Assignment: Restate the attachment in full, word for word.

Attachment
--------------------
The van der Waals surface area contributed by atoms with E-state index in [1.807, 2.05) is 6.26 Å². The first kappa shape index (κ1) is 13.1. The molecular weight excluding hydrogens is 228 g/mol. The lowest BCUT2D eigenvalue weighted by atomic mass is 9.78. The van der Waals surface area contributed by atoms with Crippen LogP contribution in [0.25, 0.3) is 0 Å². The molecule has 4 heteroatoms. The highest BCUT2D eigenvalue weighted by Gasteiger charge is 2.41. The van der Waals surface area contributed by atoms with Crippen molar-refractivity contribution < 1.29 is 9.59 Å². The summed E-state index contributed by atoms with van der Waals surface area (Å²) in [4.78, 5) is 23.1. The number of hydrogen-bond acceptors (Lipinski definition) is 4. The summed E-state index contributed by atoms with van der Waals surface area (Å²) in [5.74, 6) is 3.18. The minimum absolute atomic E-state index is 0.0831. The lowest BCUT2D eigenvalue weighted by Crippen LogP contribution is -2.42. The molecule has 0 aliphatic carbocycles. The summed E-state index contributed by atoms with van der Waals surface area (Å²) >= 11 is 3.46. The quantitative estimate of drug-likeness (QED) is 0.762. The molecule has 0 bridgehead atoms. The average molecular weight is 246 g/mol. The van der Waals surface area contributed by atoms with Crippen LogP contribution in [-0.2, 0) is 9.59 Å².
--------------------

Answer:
The van der Waals surface area contributed by atoms with E-state index in [1.807, 2.05) is 6.26 Å². The first kappa shape index (κ1) is 13.1. The molecular weight excluding hydrogens is 228 g/mol. The lowest BCUT2D eigenvalue weighted by atomic mass is 9.78. The van der Waals surface area contributed by atoms with Crippen LogP contribution in [0.25, 0.3) is 0 Å². The molecule has 4 heteroatoms. The highest BCUT2D eigenvalue weighted by Gasteiger charge is 2.41. The van der Waals surface area contributed by atoms with Crippen molar-refractivity contribution < 1.29 is 9.59 Å². The summed E-state index contributed by atoms with van der Waals surface area (Å²) in [4.78, 5) is 23.1. The number of hydrogen-bond acceptors (Lipinski definition) is 4. The summed E-state index contributed by atoms with van der Waals surface area (Å²) in [5.74, 6) is 3.18. The minimum absolute atomic E-state index is 0.0831. The lowest BCUT2D eigenvalue weighted by Crippen LogP contribution is -2.42. The molecule has 0 aliphatic carbocycles. The summed E-state index contributed by atoms with van der Waals surface area (Å²) >= 11 is 3.46. The quantitative estimate of drug-likeness (QED) is 0.762. The molecule has 0 bridgehead atoms. The average molecular weight is 246 g/mol. The van der Waals surface area contributed by atoms with Crippen LogP contribution in [-0.2, 0) is 9.59 Å².